A head slider of a mode of the invention with an air bearing surface is utilized for checking a magnetic disk, and has a plurality of heaters, each heater locally heating a corresponding region of the air bearing surface, and a sensor detecting collision of the air bearing surface with a projection on a surface of the magnetic disk. Here, the air bearing surface refers to a surface facing the magnetic disk (disk-facing surface).

In the head slider of the mode of the invention, since the plurality of heaters, each heater locally heating a corresponding region of the air bearing surface are provided, currents to be supplied to the respective heaters can be controlled independently of one another. Here, when a heater is applied with a current to generate heat, and a part of the air bearing surface is heated by the heat, the part is projected due to thermal expansion. Since projecting height of the part varies depending on calorific power of the heater, even if a part of the air bearing surface has asperity, magnitude of a current to be supplied to each of the heaters is appropriately controlled, thereby the part having the asperity can be planarized. Thus, since possibility that output of the sensor (sensitivity) varies depending on a point in the air bearing surface with which the projection collides is eliminated, glide height can be accurately checked.

A glide height checking apparatus of a mode of the invention has the head slider, and a current control section supplying a current to each of the heaters, magnitude of the current being determined based on asperity information which represents asperity condition of the air bearing surface.

In the glide height checking apparatus of the mode of the invention, since the plurality of heaters, each heater locally heating a corresponding region of the air bearing surface are provided in the head slider, and furthermore the current control section is provided, which supplies a current to each of the heaters, magnitude of the current being determined based on asperity information which represents asperity condition of the air bearing surface, a current is supplied to each of the heaters based on the asperity information. Thus, even if a part of the air bearing surface has asperity, the part having asperity can be planarized. Thus, since possibility that output (sensitivity) of the sensor varies depending on a location in the air bearing surface with which the projection collides is eliminated, glide height can be accurately checked.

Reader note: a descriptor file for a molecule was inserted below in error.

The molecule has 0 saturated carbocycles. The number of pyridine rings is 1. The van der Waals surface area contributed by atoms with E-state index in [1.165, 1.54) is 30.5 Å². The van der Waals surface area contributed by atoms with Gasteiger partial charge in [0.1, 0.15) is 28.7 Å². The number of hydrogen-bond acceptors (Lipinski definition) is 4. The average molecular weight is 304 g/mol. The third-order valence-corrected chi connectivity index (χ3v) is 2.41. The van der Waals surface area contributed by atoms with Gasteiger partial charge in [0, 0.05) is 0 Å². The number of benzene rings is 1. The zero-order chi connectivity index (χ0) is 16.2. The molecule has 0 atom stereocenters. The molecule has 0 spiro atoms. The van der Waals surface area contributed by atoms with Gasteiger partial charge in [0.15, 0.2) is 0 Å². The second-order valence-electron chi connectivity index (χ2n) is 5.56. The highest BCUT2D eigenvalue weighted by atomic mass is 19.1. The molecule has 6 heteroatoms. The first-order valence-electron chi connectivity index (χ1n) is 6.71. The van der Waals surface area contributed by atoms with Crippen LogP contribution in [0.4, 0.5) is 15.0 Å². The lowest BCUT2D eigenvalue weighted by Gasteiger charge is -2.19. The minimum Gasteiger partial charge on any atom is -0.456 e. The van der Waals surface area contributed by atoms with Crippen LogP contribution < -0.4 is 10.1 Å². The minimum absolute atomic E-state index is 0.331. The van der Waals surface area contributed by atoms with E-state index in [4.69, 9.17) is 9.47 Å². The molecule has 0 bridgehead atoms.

Here, in the head slider and the glide height checking apparatus of the respective modes of the invention, when the heaters are arranged on a trailing edge of the air bearing surface in a direction of track width along the air bearing surface along the air bearing surface, width of a planarized region in the end portion on the trailing edge of the air bearing surface can be freely changed. Thus, an area of the magnetic disk that can be checked in one scan can be easily increased. It is preferable that the sensor is provided on the trailing edge of the air bearing surface, and allowed to extend in a direction (track width direction) along the air bearing surface, similarly as the heaters.

A glide height checking method of a mode of the invention uses the head slider, and includes the following two steps:

(1) a step of allowing the head slider to fly on the magnetic disk, and supplying a current to each of the plurality of heaters based on asperity information showing an asperity condition of a part of the air bearing surface so that the part of the air bearing surface is heated, and

(2) a step of allowing the projection on the surface of the magnetic disk to collide with each of heated regions heated by the plurality of heaters in the air bearing surface at a predetermined linear velocity.